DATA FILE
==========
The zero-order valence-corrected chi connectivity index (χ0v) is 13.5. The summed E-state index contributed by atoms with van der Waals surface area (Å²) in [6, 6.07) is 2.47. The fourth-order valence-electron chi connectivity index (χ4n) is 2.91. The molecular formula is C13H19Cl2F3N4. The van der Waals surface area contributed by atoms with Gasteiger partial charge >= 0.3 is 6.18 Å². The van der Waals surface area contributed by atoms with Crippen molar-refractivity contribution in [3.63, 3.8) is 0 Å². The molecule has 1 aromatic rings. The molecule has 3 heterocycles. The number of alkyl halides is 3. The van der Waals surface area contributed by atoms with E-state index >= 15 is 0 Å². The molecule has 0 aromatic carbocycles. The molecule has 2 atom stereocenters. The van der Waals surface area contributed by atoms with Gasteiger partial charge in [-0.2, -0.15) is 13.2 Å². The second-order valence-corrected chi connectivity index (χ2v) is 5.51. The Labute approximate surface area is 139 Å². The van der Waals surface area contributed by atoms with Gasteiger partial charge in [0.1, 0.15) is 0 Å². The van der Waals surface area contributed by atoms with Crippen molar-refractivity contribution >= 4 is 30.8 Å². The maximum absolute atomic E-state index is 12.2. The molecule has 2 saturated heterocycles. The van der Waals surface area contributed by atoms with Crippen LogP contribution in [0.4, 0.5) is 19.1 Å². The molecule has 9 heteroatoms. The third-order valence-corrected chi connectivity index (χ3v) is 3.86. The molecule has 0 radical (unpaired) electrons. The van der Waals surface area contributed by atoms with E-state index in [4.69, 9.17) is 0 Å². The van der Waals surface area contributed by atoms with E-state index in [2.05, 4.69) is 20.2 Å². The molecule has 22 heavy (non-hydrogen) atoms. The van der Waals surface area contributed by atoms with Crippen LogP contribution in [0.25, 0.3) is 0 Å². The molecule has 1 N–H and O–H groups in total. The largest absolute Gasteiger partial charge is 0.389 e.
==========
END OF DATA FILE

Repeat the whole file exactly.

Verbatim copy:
The zero-order valence-corrected chi connectivity index (χ0v) is 13.5. The summed E-state index contributed by atoms with van der Waals surface area (Å²) in [6, 6.07) is 2.47. The fourth-order valence-electron chi connectivity index (χ4n) is 2.91. The molecular formula is C13H19Cl2F3N4. The van der Waals surface area contributed by atoms with Gasteiger partial charge >= 0.3 is 6.18 Å². The van der Waals surface area contributed by atoms with Crippen molar-refractivity contribution in [3.63, 3.8) is 0 Å². The molecule has 1 aromatic rings. The molecule has 3 heterocycles. The number of alkyl halides is 3. The van der Waals surface area contributed by atoms with E-state index >= 15 is 0 Å². The molecule has 0 aromatic carbocycles. The molecule has 2 atom stereocenters. The van der Waals surface area contributed by atoms with Gasteiger partial charge in [-0.2, -0.15) is 13.2 Å². The second-order valence-corrected chi connectivity index (χ2v) is 5.51. The Labute approximate surface area is 139 Å². The van der Waals surface area contributed by atoms with Gasteiger partial charge in [0.1, 0.15) is 0 Å². The van der Waals surface area contributed by atoms with Crippen molar-refractivity contribution >= 4 is 30.8 Å². The maximum absolute atomic E-state index is 12.2. The molecule has 2 saturated heterocycles. The van der Waals surface area contributed by atoms with Crippen LogP contribution in [0.4, 0.5) is 19.1 Å². The molecule has 9 heteroatoms. The third-order valence-corrected chi connectivity index (χ3v) is 3.86. The molecule has 0 radical (unpaired) electrons. The van der Waals surface area contributed by atoms with E-state index in [4.69, 9.17) is 0 Å². The van der Waals surface area contributed by atoms with E-state index in [2.05, 4.69) is 20.2 Å². The molecule has 22 heavy (non-hydrogen) atoms. The van der Waals surface area contributed by atoms with Crippen LogP contribution in [0.25, 0.3) is 0 Å². The molecule has 1 N–H and O–H groups in total. The largest absolute Gasteiger partial charge is 0.389 e.